I've been staying in London on and off over the past year or so, and I've become acquainted with the English color palette: Skies of pale slate and rose, wan sunlight. The land is blonde and green, and its flowers are elegant, mute: pollen-dust of bright yellow, blossoms of white lace.
There is a particular shade of blue -- royal -- that people often paint their doors or garages, and there is the siren-red of phone boxes. I live on a heath, and often red city buses pass against the backdrop of silvereen clouds, seas of blanched waving grasses, the graphite line of a steeple in the distance.
I came to Brighton in the south of the country to visit The Chinese Room, house of thoughtful, atmospheric games like Dear Esther
and Amnesia: A Machine For Pigs
. To get there I walk from the train station down a steep hill, alongside sand-colored stone walls drenched in ivy. At the peak of the hill I can see the English countryside in the distance, a green patchwork quilt swelling from amid ruddy shingled rooftops.
The studio's currently working on Everybody's Gone to the Rapture
, a first-person exploration game for PlayStation 4 somewhat in the vein of their previous work -- "It's an open-world, story-driven game, taking the trajectory of Dear Esther
and Machine for Pigs
and trying to do something new," says Dan Pinchbeck, the studio's creative director. "We're really interested in looking at the unique properties of storytelling in games."
I'm about to see a demo, and the screen currently shows me one of those distinctively English skies, a field of gently-nodding wildflowers, humble fenceposts. We're surrounded by ambient sound and tiny motes of color and light, and somewhere in the distance a phone is ringing. I've seen those flowers before, I say. Goldenrod? Marigold?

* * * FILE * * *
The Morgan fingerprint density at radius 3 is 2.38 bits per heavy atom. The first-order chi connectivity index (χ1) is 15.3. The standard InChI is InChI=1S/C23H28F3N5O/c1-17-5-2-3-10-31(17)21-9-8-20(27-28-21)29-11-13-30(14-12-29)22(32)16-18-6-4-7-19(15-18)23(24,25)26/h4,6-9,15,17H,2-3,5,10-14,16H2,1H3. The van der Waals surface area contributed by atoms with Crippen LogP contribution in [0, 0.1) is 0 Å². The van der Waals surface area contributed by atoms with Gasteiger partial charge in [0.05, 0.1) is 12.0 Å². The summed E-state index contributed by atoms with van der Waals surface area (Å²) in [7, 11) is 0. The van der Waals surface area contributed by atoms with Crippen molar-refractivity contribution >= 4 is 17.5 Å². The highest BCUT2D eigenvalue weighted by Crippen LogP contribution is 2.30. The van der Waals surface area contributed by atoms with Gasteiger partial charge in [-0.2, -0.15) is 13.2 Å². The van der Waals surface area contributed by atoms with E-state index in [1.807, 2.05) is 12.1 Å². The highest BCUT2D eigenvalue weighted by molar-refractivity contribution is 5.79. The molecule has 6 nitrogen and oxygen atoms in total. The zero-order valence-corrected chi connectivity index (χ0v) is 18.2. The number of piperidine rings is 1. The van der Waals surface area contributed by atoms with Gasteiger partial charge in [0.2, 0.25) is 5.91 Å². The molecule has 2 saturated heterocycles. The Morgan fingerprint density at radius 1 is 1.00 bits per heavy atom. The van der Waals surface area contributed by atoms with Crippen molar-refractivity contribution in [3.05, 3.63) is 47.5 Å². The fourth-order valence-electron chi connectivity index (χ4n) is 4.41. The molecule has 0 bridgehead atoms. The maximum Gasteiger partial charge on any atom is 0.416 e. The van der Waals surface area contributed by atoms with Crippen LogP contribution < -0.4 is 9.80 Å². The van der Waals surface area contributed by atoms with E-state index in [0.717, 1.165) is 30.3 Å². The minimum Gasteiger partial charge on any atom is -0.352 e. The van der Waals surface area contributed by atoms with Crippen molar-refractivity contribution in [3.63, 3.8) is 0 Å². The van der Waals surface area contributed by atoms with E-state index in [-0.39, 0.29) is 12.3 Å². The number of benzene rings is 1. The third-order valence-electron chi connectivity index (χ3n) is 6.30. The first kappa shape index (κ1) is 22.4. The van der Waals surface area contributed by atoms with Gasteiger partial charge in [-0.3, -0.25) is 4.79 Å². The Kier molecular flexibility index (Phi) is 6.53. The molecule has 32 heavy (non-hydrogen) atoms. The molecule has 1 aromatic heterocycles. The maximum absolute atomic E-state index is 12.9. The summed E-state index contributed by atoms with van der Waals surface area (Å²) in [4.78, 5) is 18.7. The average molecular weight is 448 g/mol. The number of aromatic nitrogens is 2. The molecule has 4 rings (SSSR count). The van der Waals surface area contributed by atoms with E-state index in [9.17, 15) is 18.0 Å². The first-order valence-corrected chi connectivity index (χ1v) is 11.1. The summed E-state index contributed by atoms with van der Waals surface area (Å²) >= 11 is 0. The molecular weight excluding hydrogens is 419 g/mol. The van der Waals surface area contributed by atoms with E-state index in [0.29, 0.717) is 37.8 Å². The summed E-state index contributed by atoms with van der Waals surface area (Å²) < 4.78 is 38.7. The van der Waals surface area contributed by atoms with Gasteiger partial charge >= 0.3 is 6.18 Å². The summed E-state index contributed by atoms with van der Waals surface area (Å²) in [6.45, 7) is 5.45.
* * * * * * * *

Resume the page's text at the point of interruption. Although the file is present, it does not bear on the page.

"Cow parsley," director Jessica Curry tells me. She chose all the game's wildlife. It was important that they all be native plants.
Everybody's Gone to the Rapture
is set in Shropshire, in 1984. "The 1980s were really interesting -- pre-mobile, pre-internet, one of the last times when the world was still remote," Pinchbeck reflects. "It's coming up on the tail end of the Cold War, there's eco-paranoia in these little remote communities. In these little, remote communities, you can have all of these apocalyptic visions -- we really wanted to play with a sense of being very, very English, and with how normal people might cope."
English people seem interested in defining Englishness. It's almost like a cultural norm everyone agrees upon. I can define being English when I pull a friend from here into a conversation and I begin to compliment him profusely and he looks like I've struck him. Or when everyone crowds onto a rush hour tube, feining stern interest in their commuter newspaper so that no one else trying to enter the train might brush up against their bodies. It's a line of black umbrellas, sighing in unison at the morose announcement of a train delay.
The team's been inspired by the essence of the British wartime spirit, as well as the work of science fiction writers like John Christopher -- his 1958 novel The Death of Grass follows a civil servant and his engineer friend, crossing the countryside as a mysterious virus destroys all the grass. "Cozy, catastrophe fiction," Pinchbeck explains. "'Oh, that's terrible -- let's put a cup of tea on.' There's a quiet acceptance."